Race Equality and Anti-Racism in Education – Curriculum Reform
Khadija Mohammed and Jovan Rao-Rydder, Co-Chairs of the Race Equality and Anti-Racism in Education Curriculum Reform SubGroup tell us about their work in articulating and embedding anti-racism into schools.
The Race Equality and Anti-Racism in Education programme of work was established by the Scottish Government Learning Directorate in 2020. It employs a system-wide approach to work with, and involve, a range of organisations and individuals who have experience of and expertise in race equality and anti-racism in education. The Curriculum Reform SubGroup works alongside three other focused groups that lead on enhancing diversity in the education profession, embedding anti-racism in education leadership and professional learning, and addressing racism and racist incidents in schools.
The approach of the Curriculum Reform SubGroup is broad and ambitious. It seeks to articulate and embed anti-racism into the life of a school. It does this through considering how racism is experienced by the children, young people, families, educators and communities that it serves. Our recommendations will be submitted to the Cabinet Secretary for Education and Skills and published in autumn 2022.
We’ve been delighted to work alongside the Empire, Slavery and Scotland’s Museums programme of work. We share their acknowledgement of the clear need for Scotland to address the legacies of empire, colonialism, and historic enslavement within the culture, education and heritage sectors. We’re also glad that we share a common approach and commitment to the principles that underpin our way of working; centring racialised communities in our solutions, through partnership with anti-racist organisations, children and young people and educators who experience racism.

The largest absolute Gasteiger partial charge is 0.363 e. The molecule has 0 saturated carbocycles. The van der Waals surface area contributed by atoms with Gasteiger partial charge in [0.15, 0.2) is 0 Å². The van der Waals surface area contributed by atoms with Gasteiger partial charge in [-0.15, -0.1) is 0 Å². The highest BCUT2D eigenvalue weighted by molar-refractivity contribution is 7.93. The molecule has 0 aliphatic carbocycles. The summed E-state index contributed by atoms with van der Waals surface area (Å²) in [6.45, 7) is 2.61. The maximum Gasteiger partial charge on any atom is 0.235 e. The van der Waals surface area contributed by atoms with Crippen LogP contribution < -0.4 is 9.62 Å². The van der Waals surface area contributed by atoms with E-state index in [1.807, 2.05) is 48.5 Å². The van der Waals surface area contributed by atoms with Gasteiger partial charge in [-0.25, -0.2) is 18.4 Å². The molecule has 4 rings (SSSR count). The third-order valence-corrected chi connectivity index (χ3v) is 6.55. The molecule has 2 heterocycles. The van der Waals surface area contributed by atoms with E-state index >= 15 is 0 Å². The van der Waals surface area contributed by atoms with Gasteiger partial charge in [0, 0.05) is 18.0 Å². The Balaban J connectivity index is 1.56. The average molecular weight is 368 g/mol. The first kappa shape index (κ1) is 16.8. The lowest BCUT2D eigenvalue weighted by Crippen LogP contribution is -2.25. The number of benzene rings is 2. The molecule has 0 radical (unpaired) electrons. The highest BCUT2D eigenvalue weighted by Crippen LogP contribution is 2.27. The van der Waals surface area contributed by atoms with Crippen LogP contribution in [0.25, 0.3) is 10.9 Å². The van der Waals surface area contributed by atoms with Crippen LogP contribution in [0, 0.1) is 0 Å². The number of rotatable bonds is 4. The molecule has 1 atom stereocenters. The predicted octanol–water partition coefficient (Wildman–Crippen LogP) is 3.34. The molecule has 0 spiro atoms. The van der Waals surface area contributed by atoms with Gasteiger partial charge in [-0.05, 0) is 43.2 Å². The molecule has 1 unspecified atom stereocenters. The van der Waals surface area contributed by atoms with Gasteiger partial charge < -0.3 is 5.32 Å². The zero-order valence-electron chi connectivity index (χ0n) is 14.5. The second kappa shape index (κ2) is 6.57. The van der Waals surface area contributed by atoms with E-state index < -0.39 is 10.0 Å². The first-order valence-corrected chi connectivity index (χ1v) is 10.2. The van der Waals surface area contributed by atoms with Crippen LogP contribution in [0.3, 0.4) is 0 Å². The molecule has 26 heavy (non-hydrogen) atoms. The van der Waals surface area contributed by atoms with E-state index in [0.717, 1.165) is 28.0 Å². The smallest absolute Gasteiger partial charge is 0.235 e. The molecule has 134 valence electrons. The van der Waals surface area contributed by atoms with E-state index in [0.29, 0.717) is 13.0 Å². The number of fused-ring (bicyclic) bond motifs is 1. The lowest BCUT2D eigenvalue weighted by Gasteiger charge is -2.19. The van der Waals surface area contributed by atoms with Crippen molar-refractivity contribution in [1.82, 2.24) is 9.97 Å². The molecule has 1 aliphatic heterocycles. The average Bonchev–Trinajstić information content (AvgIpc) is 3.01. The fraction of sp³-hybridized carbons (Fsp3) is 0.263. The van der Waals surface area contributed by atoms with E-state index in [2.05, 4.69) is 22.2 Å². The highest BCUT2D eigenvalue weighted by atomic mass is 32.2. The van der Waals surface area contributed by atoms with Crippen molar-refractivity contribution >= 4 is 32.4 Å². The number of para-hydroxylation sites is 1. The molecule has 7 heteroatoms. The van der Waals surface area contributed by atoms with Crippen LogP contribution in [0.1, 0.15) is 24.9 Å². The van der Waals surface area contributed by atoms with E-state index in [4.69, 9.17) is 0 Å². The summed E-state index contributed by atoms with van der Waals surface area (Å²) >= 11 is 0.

The vision of the SubGroup states that: “the curriculum will include the historical influence on society and culture and the contribution of People of Colour and people with a racialised identity in a positive and empowered way. The role of Scotland and the UK in colonial history and the impact it has on the modern world will feature in teaching and learning to ensure our young people have an understanding and awareness of the British Empire and colonialism, including enslavement and other human rights violations, past and present.”
Scotland’s museums, through their response to the recommendations made by the Empire, Slavery and Scotland’s Museums project, are significant and valuable partners for the education sector as it develops and embeds anti-racism. They bring expertise and leadership on historical events and perspectives, coupled with memorable opportunities for learning through their spaces, objects and collections.
We recognise and welcome the existing and emerging resources and relationships in which museums are helping schools to address the legacies of empire, colonialism, and historic enslavement, including racism, in modern day Scotland. We are pleased to warmly support this recommendation of the Empire, Slavery and Scotland’s Museums Steering Group in relation to education and the curriculum. These recommendations will be a powerful support to our efforts to ensure that racialised communities are meaningfully involved in shaping a more anti-racist Scotland.
We look forward to working together in pursuit of that vision.
Khadija Mohammed and Jovan Rao-Rydder, Co-Chairs of the Race Equality and Anti-Racism in Education – Curriculum Reform SubGroup